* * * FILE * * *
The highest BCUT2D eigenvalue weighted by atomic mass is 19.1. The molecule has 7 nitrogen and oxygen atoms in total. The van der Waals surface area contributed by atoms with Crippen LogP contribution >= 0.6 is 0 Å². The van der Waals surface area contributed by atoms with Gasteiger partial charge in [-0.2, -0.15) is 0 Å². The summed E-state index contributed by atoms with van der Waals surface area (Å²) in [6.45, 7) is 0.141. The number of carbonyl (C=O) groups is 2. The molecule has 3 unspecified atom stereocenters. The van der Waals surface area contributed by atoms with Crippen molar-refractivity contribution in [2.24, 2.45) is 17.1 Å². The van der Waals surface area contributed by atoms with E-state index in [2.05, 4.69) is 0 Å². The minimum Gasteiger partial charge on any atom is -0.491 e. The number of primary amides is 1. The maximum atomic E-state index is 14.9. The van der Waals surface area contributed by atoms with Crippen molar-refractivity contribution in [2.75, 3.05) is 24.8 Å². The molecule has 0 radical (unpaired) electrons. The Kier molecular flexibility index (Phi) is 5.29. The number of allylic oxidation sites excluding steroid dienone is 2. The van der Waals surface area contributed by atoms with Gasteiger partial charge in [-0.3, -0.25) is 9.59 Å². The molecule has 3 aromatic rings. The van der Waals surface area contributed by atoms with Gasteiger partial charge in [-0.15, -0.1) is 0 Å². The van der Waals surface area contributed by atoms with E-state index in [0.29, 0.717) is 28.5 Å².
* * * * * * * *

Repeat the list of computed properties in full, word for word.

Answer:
The highest BCUT2D eigenvalue weighted by atomic mass is 19.1. The molecule has 7 nitrogen and oxygen atoms in total. The van der Waals surface area contributed by atoms with Crippen LogP contribution >= 0.6 is 0 Å². The van der Waals surface area contributed by atoms with Gasteiger partial charge in [-0.2, -0.15) is 0 Å². The summed E-state index contributed by atoms with van der Waals surface area (Å²) in [6.45, 7) is 0.141. The number of carbonyl (C=O) groups is 2. The molecule has 3 unspecified atom stereocenters. The van der Waals surface area contributed by atoms with Crippen molar-refractivity contribution in [2.24, 2.45) is 17.1 Å². The van der Waals surface area contributed by atoms with E-state index in [2.05, 4.69) is 0 Å². The minimum Gasteiger partial charge on any atom is -0.491 e. The number of primary amides is 1. The maximum atomic E-state index is 14.9. The van der Waals surface area contributed by atoms with Crippen molar-refractivity contribution in [2.75, 3.05) is 24.8 Å². The molecule has 0 radical (unpaired) electrons. The Kier molecular flexibility index (Phi) is 5.29. The number of allylic oxidation sites excluding steroid dienone is 2. The van der Waals surface area contributed by atoms with Gasteiger partial charge in [-0.3, -0.25) is 9.59 Å². The molecule has 3 aromatic rings. The van der Waals surface area contributed by atoms with Gasteiger partial charge in [-0.15, -0.1) is 0 Å². The van der Waals surface area contributed by atoms with E-state index in [0.29, 0.717) is 28.5 Å².